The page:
Competition for coveted athletic scholarships is prompting some young athletes to focus all of their attention on one sport at the exclusion of others.
But a new study out of the University of Connecticut shows that encouraging children to participate in a variety of sports and physical activities has its own distinct advantages.
The study found that exposing children to a variety of sports may lower their risk of certain injuries.
Children who engage in a variety of activities have more opportunities to learn to control their body in response to different physical demands. — Lindsay DiStefano
The report – published in the peer-reviewed medical journal Sports Health – is believed to be the first of its kind presenting clear scientific evidence supporting the benefits of sports sampling.
“If we want our children to be active for life so they are healthy and well, and if we want them to become good athletes, then we need to encourage kids to try a lot of different activities,” says Lindsay DiStefano, associate professor of kinesiology and the study’s primary investigator.
Young athletes who engaged in more than one sport in a given year were more than twice as likely to exhibit good neuromuscular control when performing certain landing skills as athletes who focused on one sport, according to the study. In a series of tests, 27 percent of the multisport athletes showed good landing coordination, compared to 11 percent for single sport participants. Good neuromuscular control when landing can prevent anterior cruciate ligament (ACL) injuries, tendonitis, stress fractures, and other serious medical conditions that can hinder and/or delay an athlete’s performance.
Concerns about sport specialization are not new. Previous studies have shown that young athletes who limit their training to a single sport risk burnout, social isolation, and overuse injuries. Experts recommend that children don’t begin focusing on a single sport until they are well into adolescence.
Advocates for sports sampling say participating in a variety of sports during childhood promotes long-term physical activity, builds confidence, and allows for better development of fundamental movement skills such as running, skipping, and balancing.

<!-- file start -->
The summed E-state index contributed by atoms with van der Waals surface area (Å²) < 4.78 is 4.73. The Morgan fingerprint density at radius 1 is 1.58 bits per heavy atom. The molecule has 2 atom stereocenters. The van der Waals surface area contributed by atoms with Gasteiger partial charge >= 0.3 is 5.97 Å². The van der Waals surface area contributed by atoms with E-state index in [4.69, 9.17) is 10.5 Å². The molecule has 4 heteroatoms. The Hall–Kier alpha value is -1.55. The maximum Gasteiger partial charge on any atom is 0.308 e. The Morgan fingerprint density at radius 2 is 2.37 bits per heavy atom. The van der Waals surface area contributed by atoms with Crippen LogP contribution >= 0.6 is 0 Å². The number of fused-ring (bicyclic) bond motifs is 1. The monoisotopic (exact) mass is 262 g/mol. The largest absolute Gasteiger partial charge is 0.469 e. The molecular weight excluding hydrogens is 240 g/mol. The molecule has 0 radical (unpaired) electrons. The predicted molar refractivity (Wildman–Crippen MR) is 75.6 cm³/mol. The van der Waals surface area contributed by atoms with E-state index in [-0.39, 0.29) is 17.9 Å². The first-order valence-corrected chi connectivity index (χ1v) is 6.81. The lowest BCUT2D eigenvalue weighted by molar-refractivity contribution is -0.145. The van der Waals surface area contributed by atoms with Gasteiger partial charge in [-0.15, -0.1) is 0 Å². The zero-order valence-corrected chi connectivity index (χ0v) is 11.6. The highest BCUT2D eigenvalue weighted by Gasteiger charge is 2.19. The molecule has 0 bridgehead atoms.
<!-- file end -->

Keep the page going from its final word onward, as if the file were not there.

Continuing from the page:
“Children who engage in a variety of activities have more opportunities to learn to control their body in response to different physical demands,” says DiStefano. “By participating in a variety of activities, children might learn how to run up and down a court and quickly change direction, how to run while dribbling a soccer ball, or how to brace themselves for a potential collision. All of those things help children develop different components of neuromuscular control, which can prevent injury and also help them become better athletes long-term.”
With only 30 percent of U.S. adolescents currently achieving the daily recommended dose of physical activity, DiStefano says making sure children are confident in fundamental movement skills – known as achieving ‘physical literacy’ – should be considered just as important as their mastery of other essential life skills such as reading and writing.
“If you look at reading literacy, a child must be literate in order to continue their education and succeed in life,” says DiStefano, who conducts research on behalf of UConn’s Institute for Collaboration on Health, Intervention, and Policy (InCHIP). “If they can’t read, their ability to succeed in other areas of academics is extremely limited. If we take that analogy and apply it to physical literacy, then it is our goal that every child and person be physically active across their lifetime. If they never develop physical literacy, then the likelihood of them being physically active is poor.”
In conducting their study, UConn researchers recruited 355 young athletes who were between the ages of 8 and 14 years old. Of the group, 122 were boys and 233 were girls. The participants were drawn from three youth soccer teams and one youth basketball organization. Every child’s sport participation history was recorded. There were 91 single sport athletes (33 boys, 58 girls) and 264 multi-sport athletes (89 boys, 175 girls).
Every athlete completed three trials of a jump-landing task. Each attempt was videotaped from several angles and scientifically analyzed for movement control errors.
All of the athletes were required to make a forward jump from a 30 cm box, landing a distance of at least half their body height. They then had to jump for maximum height upon landing. The soccer players were also required to complete two long jumps from a standing position. Children exposed to multiple sports jumped farther on average than those exposed to a single sport. The basketball players were required to complete two trials of an agility test in which they were timed. In that test, the athletes had to sprint forward 10 meters, shuffle to each side several times, and then backpedal to their starting position.
Athletes were determined to have good neuromuscular control if they made less than five movement control errors, a rate that has been shown to be predictive of lower risk of ACL injuries.
Moving forward, DiStefano and her research team are working to develop methods to quickly identify children who lack sufficient movement skills and who may be at risk of not meeting targeted daily activity goals. The team is also developing appropriate interventions to get those children to be more active and to help them develop physical literacy.
The research was supported by funding from the Charles Hood Foundation for Child Health Research.